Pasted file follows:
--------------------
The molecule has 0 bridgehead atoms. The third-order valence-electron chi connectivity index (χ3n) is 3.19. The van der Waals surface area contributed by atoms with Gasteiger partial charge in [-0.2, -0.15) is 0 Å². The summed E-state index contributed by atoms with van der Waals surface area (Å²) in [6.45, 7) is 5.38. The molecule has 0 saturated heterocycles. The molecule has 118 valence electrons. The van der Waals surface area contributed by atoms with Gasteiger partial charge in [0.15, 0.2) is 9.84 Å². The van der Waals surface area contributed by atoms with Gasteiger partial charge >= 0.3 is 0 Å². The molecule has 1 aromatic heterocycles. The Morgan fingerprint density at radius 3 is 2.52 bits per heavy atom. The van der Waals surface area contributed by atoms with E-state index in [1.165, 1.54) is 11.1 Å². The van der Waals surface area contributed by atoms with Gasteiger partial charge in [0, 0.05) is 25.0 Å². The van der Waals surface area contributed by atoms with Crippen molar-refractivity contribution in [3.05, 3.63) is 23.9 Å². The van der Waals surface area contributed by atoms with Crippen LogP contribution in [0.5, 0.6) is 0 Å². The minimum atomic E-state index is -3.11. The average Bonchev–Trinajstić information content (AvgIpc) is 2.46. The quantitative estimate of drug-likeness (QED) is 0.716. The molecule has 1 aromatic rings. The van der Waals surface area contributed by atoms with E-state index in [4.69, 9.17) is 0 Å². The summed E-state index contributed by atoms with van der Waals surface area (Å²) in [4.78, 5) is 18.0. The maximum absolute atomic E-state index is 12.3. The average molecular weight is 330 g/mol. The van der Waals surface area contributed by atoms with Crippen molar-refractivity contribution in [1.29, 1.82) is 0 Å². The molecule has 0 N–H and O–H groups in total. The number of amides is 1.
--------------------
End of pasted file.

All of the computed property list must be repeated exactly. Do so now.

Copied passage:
The molecule has 0 bridgehead atoms. The third-order valence-electron chi connectivity index (χ3n) is 3.19. The van der Waals surface area contributed by atoms with Gasteiger partial charge in [-0.2, -0.15) is 0 Å². The summed E-state index contributed by atoms with van der Waals surface area (Å²) in [6.45, 7) is 5.38. The molecule has 0 saturated heterocycles. The molecule has 118 valence electrons. The van der Waals surface area contributed by atoms with Gasteiger partial charge in [0.15, 0.2) is 9.84 Å². The van der Waals surface area contributed by atoms with Gasteiger partial charge >= 0.3 is 0 Å². The molecule has 1 aromatic heterocycles. The Morgan fingerprint density at radius 3 is 2.52 bits per heavy atom. The van der Waals surface area contributed by atoms with E-state index in [1.165, 1.54) is 11.1 Å². The van der Waals surface area contributed by atoms with Gasteiger partial charge in [0, 0.05) is 25.0 Å². The van der Waals surface area contributed by atoms with Crippen molar-refractivity contribution in [3.05, 3.63) is 23.9 Å². The van der Waals surface area contributed by atoms with Crippen LogP contribution in [0.5, 0.6) is 0 Å². The minimum atomic E-state index is -3.11. The average Bonchev–Trinajstić information content (AvgIpc) is 2.46. The quantitative estimate of drug-likeness (QED) is 0.716. The molecule has 1 aromatic rings. The van der Waals surface area contributed by atoms with E-state index in [4.69, 9.17) is 0 Å². The summed E-state index contributed by atoms with van der Waals surface area (Å²) in [4.78, 5) is 18.0. The maximum absolute atomic E-state index is 12.3. The average molecular weight is 330 g/mol. The van der Waals surface area contributed by atoms with Crippen molar-refractivity contribution in [1.29, 1.82) is 0 Å². The molecule has 0 N–H and O–H groups in total. The number of amides is 1.